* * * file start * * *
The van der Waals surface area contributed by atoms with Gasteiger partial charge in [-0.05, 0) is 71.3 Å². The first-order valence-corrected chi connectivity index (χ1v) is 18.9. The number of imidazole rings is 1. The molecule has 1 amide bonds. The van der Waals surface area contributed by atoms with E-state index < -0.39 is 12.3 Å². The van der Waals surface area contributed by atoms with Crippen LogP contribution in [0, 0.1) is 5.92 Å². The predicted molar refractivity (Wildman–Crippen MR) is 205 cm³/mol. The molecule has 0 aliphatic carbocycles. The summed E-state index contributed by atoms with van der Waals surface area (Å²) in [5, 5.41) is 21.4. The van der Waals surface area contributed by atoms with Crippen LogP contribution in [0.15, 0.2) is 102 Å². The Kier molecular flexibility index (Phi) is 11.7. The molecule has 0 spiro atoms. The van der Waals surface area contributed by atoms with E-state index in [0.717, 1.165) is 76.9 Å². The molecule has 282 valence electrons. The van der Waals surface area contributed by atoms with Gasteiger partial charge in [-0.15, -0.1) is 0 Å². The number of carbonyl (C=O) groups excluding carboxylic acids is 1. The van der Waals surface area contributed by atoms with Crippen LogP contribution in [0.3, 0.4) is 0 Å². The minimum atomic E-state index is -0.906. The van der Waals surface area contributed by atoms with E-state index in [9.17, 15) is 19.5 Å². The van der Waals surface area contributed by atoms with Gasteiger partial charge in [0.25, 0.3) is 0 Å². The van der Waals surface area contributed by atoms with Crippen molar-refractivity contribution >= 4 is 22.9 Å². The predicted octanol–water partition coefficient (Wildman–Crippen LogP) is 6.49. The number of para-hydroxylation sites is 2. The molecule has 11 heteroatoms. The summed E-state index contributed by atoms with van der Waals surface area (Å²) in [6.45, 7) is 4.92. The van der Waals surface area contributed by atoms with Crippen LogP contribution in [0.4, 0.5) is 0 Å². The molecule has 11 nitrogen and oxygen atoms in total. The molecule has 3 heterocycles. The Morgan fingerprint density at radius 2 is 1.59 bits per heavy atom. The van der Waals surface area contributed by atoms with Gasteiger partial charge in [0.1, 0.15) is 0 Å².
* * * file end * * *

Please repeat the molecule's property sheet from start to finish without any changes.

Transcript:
The van der Waals surface area contributed by atoms with Gasteiger partial charge in [-0.05, 0) is 71.3 Å². The first-order valence-corrected chi connectivity index (χ1v) is 18.9. The number of imidazole rings is 1. The molecule has 1 amide bonds. The van der Waals surface area contributed by atoms with E-state index < -0.39 is 12.3 Å². The van der Waals surface area contributed by atoms with Crippen LogP contribution in [0, 0.1) is 5.92 Å². The predicted molar refractivity (Wildman–Crippen MR) is 205 cm³/mol. The molecule has 0 aliphatic carbocycles. The summed E-state index contributed by atoms with van der Waals surface area (Å²) in [5, 5.41) is 21.4. The van der Waals surface area contributed by atoms with Crippen LogP contribution in [0.15, 0.2) is 102 Å². The Kier molecular flexibility index (Phi) is 11.7. The molecule has 0 spiro atoms. The van der Waals surface area contributed by atoms with E-state index in [0.717, 1.165) is 76.9 Å². The molecule has 282 valence electrons. The van der Waals surface area contributed by atoms with Gasteiger partial charge in [-0.15, -0.1) is 0 Å². The number of carbonyl (C=O) groups excluding carboxylic acids is 1. The van der Waals surface area contributed by atoms with Crippen LogP contribution in [0.3, 0.4) is 0 Å². The minimum atomic E-state index is -0.906. The van der Waals surface area contributed by atoms with E-state index in [9.17, 15) is 19.5 Å². The van der Waals surface area contributed by atoms with Gasteiger partial charge in [0.25, 0.3) is 0 Å². The van der Waals surface area contributed by atoms with Crippen molar-refractivity contribution >= 4 is 22.9 Å². The predicted octanol–water partition coefficient (Wildman–Crippen LogP) is 6.49. The number of para-hydroxylation sites is 2. The molecule has 11 heteroatoms. The summed E-state index contributed by atoms with van der Waals surface area (Å²) in [6.45, 7) is 4.92. The van der Waals surface area contributed by atoms with Crippen LogP contribution in [0.4, 0.5) is 0 Å². The molecule has 11 nitrogen and oxygen atoms in total. The molecule has 3 heterocycles. The Morgan fingerprint density at radius 2 is 1.59 bits per heavy atom. The van der Waals surface area contributed by atoms with Gasteiger partial charge in [0.1, 0.15) is 0 Å².